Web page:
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Advances in Geocomputation: Geocomputation 2015--The 13th by Daniel A. Griffith, Yongwan Chun, Denis J. Dean

By Daniel A. Griffith, Yongwan Chun, Denis J. Dean

This ebook comprises refereed papers from the thirteenth overseas convention on GeoComputation held on the collage of Texas, Dallas, might 20-23, 2015. seeing that 1996, the participants of the GeoComputation (the artwork and technological know-how of fixing advanced spatial issues of pcs) group have joined jointly to increase a chain of meetings within the uk, New Zealand, Australia, eire and the U.S. of the USA. The convention encourages diversified themes concerning novel methodologies and applied sciences to complement the long run improvement of GeoComputation research.

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Visualizing all these water data in both Euclidean space and spatial network space is nontrivial. Second, previous visualization approaches focus on known information, but the FEW nexus requires more sophisticated techniques to visualize the uncertainty about location, value, recency, and quality of spatiotemporal information. For instance, the lack of site-specific data and the limitations of estimation models result in uncertainty when estimating water resource consumption. To visualize a map of water consumption with uncertainty or to compare two temporal snapshots with uncertain inferred change is nontrivial.

Four population density maps are compared: census block-based (Fig. 2c), SEDAC 1 km grid (Fig. 2d), Gen-1 90 m grid (Fig. 2e), and Gen-2 30 m grid (Fig. 2f). All grids have the same legend (see Fig. 1 for the legend). Note that, unlike the Cincinnati site, the SEDAC 250 m grid is not available for this area. 42 A. F. Stepinski (a) (b) (c) (d) 0 (e) 2 4 6 8km (f) Fig. 2 A comparison of population grids for the Somerset (Ohio) site. a Satellite image (Google Maps), b land cover map (NLCD 2011), c census blocks-based map of population density, d SEDAC 1 km grid, e Gen-1 90 m grid, f Gen-2 30 m grid.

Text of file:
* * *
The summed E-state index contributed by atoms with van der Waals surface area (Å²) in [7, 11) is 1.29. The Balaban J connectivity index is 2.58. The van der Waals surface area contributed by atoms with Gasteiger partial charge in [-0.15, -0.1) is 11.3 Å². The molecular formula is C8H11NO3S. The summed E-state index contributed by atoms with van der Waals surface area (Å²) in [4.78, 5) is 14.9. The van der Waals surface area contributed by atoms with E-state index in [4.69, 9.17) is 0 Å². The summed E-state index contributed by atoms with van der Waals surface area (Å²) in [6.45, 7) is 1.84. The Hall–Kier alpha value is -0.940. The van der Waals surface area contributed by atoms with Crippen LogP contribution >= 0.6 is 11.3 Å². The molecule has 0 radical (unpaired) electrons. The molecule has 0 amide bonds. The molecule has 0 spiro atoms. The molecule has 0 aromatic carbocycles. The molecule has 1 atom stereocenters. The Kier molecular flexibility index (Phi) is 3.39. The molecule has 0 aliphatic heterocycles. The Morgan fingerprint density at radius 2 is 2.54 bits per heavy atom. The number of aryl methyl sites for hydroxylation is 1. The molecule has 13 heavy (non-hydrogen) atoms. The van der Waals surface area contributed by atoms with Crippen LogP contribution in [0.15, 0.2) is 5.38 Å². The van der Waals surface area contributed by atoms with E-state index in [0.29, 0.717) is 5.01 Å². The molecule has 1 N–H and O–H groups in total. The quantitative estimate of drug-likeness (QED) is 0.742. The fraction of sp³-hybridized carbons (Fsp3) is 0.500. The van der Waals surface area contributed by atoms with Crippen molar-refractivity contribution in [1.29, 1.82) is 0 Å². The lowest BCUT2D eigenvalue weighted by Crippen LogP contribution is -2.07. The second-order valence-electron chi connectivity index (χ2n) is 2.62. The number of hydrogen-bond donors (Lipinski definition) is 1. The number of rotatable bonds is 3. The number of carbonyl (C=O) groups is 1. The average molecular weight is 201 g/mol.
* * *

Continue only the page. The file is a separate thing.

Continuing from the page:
We use land use data (NLUD 2010) to make this differentiation. In the ancillary data preprocessing step, we combine information from NLCD 2011 and NLUD 2010 to define six land cover/use classes: developed open space, developed low intensity, developed medium intensity, developed high intensity, vegetation, and uninhabited. Following Mennis and Hultgren (2006), representative population density for each of the six land cover/use classes is established using a set of blocks (selected from the entire United States) having relatively homogeneous land cover (90 % for developed classes, and 95 % for vegetation classes).

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